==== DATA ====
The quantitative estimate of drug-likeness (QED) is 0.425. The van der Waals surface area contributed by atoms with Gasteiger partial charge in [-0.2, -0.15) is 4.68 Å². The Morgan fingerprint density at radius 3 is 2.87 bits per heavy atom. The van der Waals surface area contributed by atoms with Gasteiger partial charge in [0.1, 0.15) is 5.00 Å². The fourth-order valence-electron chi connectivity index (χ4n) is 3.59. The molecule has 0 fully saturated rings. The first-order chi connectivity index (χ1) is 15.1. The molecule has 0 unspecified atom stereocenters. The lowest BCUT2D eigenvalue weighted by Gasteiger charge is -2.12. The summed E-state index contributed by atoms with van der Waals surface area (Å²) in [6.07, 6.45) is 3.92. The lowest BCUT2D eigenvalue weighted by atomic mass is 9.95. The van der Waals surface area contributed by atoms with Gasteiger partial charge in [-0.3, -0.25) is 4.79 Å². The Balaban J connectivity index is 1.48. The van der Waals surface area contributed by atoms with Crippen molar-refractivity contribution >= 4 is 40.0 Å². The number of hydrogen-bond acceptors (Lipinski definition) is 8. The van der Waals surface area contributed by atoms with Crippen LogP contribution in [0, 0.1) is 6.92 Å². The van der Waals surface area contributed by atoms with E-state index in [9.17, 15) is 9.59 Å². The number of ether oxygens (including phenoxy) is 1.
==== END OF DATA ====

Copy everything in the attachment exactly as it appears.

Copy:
The quantitative estimate of drug-likeness (QED) is 0.425. The van der Waals surface area contributed by atoms with Gasteiger partial charge in [-0.2, -0.15) is 4.68 Å². The Morgan fingerprint density at radius 3 is 2.87 bits per heavy atom. The van der Waals surface area contributed by atoms with Gasteiger partial charge in [0.1, 0.15) is 5.00 Å². The fourth-order valence-electron chi connectivity index (χ4n) is 3.59. The molecule has 0 fully saturated rings. The first-order chi connectivity index (χ1) is 15.1. The molecule has 0 unspecified atom stereocenters. The lowest BCUT2D eigenvalue weighted by Gasteiger charge is -2.12. The summed E-state index contributed by atoms with van der Waals surface area (Å²) in [6.07, 6.45) is 3.92. The lowest BCUT2D eigenvalue weighted by atomic mass is 9.95. The van der Waals surface area contributed by atoms with Gasteiger partial charge in [-0.3, -0.25) is 4.79 Å². The Balaban J connectivity index is 1.48. The van der Waals surface area contributed by atoms with Crippen molar-refractivity contribution >= 4 is 40.0 Å². The number of hydrogen-bond acceptors (Lipinski definition) is 8. The van der Waals surface area contributed by atoms with Crippen LogP contribution in [0, 0.1) is 6.92 Å². The van der Waals surface area contributed by atoms with E-state index in [9.17, 15) is 9.59 Å². The number of ether oxygens (including phenoxy) is 1.